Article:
Engine dynos make very good polygraphs. So many times, the latest engine-building vato will brag to his friends or foes about the mighty power beneath his hood without any true dyno figures to back him up. So who’s going to dispute his claims?
This month we dyno test the “stroker from a different point of view” built by Sod Bogosian at Hye Tech Performance (in La Puente, California) and find out if it can muster the power to run with the big dogs. (For the engine build up see Part I and Part II in May ’04 and June ’04 LRM.)
Sod’s customer wanted a unique small-block with a great torque curve, and he wasn’t at all concerned with peak power numbers. He planned to drive this beast all over the place and liked the idea of having torque to spare at any rpm. So Bogosian designed and built a 391-c.i.d. Mouse that, in the end, made more than 400 lb-ft of torque from 3,000 to 5,900 rpm and lost only 4 lb-ft at 6,000. This little pack mule eventually had no trouble cranking out more than 450 lb-ft of torque at a relatively low 4,200 rpm. That’s enough to make any lowrider’s tires squeal with delight.
STROKED TO PERFECTION: A RECAP
For just a few extra machine-shop dollars Bogosian offset-ground a 3.75-inch stroke 4340 C.A.T. Power Engine Parts crank by turning the rod journals down to the small 2-inch diameter of the old 327-c.i.d. small-block. This added an extra 41 cubic inches to the combination, making the little 350 think that it’s a big-block (with 391 cubic inches). Then Bogosian hung a set of full-floating 10.25:1 JE forged pistons on 5.7-inch 4340 H-beam C.A.T. rods and produced a stroker bottom end strong enough to haul the Queen Mary from Long Beach to Long Island without a trailer.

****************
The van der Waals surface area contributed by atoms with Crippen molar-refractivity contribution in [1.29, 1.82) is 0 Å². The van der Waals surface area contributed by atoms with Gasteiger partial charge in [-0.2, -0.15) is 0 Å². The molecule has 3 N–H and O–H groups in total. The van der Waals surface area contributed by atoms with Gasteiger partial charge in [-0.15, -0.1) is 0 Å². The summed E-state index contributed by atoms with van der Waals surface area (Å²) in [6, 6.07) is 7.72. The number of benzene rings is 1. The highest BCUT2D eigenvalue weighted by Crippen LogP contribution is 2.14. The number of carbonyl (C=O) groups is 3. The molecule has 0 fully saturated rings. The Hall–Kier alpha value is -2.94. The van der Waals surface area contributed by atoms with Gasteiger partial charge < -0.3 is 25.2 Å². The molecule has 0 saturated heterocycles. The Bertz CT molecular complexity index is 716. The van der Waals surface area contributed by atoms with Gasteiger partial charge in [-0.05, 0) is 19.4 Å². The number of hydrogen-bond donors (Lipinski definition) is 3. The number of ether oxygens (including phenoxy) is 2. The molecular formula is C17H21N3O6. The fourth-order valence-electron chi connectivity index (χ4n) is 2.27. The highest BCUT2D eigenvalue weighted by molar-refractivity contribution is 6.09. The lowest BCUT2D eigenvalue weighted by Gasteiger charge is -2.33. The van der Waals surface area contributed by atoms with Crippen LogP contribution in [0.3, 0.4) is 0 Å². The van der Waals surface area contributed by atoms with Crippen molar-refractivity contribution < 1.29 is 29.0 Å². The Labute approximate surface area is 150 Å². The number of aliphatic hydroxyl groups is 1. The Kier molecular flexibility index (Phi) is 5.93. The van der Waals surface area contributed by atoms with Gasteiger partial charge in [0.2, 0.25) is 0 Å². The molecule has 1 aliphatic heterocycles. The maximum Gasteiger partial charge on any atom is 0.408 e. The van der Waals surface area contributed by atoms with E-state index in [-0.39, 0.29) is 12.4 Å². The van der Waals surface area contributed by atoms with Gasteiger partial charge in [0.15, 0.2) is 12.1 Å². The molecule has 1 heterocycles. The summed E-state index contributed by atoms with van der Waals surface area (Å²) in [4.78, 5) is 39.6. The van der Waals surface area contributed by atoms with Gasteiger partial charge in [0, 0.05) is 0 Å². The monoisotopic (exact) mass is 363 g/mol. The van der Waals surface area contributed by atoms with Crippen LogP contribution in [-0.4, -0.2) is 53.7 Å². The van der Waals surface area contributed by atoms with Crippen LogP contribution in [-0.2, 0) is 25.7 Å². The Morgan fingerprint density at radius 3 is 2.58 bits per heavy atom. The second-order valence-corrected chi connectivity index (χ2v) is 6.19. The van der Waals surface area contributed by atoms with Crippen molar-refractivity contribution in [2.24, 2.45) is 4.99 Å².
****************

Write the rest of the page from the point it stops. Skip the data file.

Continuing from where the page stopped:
The top end of Bogosian’s big Mouse motor was designed to optimize fuel efficiency and power, while still being a smooth-running street engine with great throttle response. For his top end, he choose to go the dyno-matched route and selected Holley’s new Street Avenger package, which included aluminum heads, intake manifold, cam, carb, and all of the needed accessories to go with. That way he knew that he wouldn’t have to waste days on the dyno figuring out which combination would work best.
While not huge by anyone’s standards, we learned that the Street Avenger heads included in the Holley package did flow a respectable number and were designed mainly to make power in real street rpm ranges. That meant that a 6,500-rpm power peak was not in our future, and the 223-cfm that these heads flowed at 0.500-inch lift on the intake side meant that a huge cam would not be needed to optimize the package.
Bogosian chose a Lunati hydraulic camshaft with slightly more duration than the recommended Street Avenger cam because he felt that the 41 extra cubic inches this engine displaced would need a bit more breathing room. He also asked for the cam to be ground with a 112-degree lobe-separation angle to better accept the shot of nitrous that was in this engine’s future. He combined the big cam with Lunati’s 1.6:1 roller rockers and a double-row timing chain to be sure that the valvetrain would be up to the long-term use that it would see.